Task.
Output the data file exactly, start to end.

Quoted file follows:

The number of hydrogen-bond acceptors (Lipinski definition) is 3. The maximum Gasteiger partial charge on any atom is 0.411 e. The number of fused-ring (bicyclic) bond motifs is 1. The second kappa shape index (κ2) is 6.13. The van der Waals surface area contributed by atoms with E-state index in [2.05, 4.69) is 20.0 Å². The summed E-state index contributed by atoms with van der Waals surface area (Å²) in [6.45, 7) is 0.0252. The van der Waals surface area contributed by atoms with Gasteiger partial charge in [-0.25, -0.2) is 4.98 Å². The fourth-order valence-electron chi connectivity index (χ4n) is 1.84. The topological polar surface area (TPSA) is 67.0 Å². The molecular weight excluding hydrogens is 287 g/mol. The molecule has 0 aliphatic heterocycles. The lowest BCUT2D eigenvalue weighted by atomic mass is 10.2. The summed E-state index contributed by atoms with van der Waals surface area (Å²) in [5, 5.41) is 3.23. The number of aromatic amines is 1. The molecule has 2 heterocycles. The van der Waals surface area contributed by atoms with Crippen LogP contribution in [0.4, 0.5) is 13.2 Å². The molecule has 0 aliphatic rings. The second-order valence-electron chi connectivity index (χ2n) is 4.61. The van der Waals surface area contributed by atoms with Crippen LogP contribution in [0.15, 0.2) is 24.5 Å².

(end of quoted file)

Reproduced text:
The number of hydrogen-bond acceptors (Lipinski definition) is 3. The maximum Gasteiger partial charge on any atom is 0.411 e. The number of fused-ring (bicyclic) bond motifs is 1. The second kappa shape index (κ2) is 6.13. The van der Waals surface area contributed by atoms with E-state index in [2.05, 4.69) is 20.0 Å². The summed E-state index contributed by atoms with van der Waals surface area (Å²) in [6.45, 7) is 0.0252. The van der Waals surface area contributed by atoms with Gasteiger partial charge in [-0.25, -0.2) is 4.98 Å². The fourth-order valence-electron chi connectivity index (χ4n) is 1.84. The topological polar surface area (TPSA) is 67.0 Å². The molecular weight excluding hydrogens is 287 g/mol. The molecule has 0 aliphatic heterocycles. The lowest BCUT2D eigenvalue weighted by atomic mass is 10.2. The summed E-state index contributed by atoms with van der Waals surface area (Å²) in [5, 5.41) is 3.23. The number of aromatic amines is 1. The molecule has 2 heterocycles. The van der Waals surface area contributed by atoms with Crippen LogP contribution in [0.4, 0.5) is 13.2 Å². The molecule has 0 aliphatic rings. The second-order valence-electron chi connectivity index (χ2n) is 4.61. The van der Waals surface area contributed by atoms with Crippen LogP contribution in [0.15, 0.2) is 24.5 Å².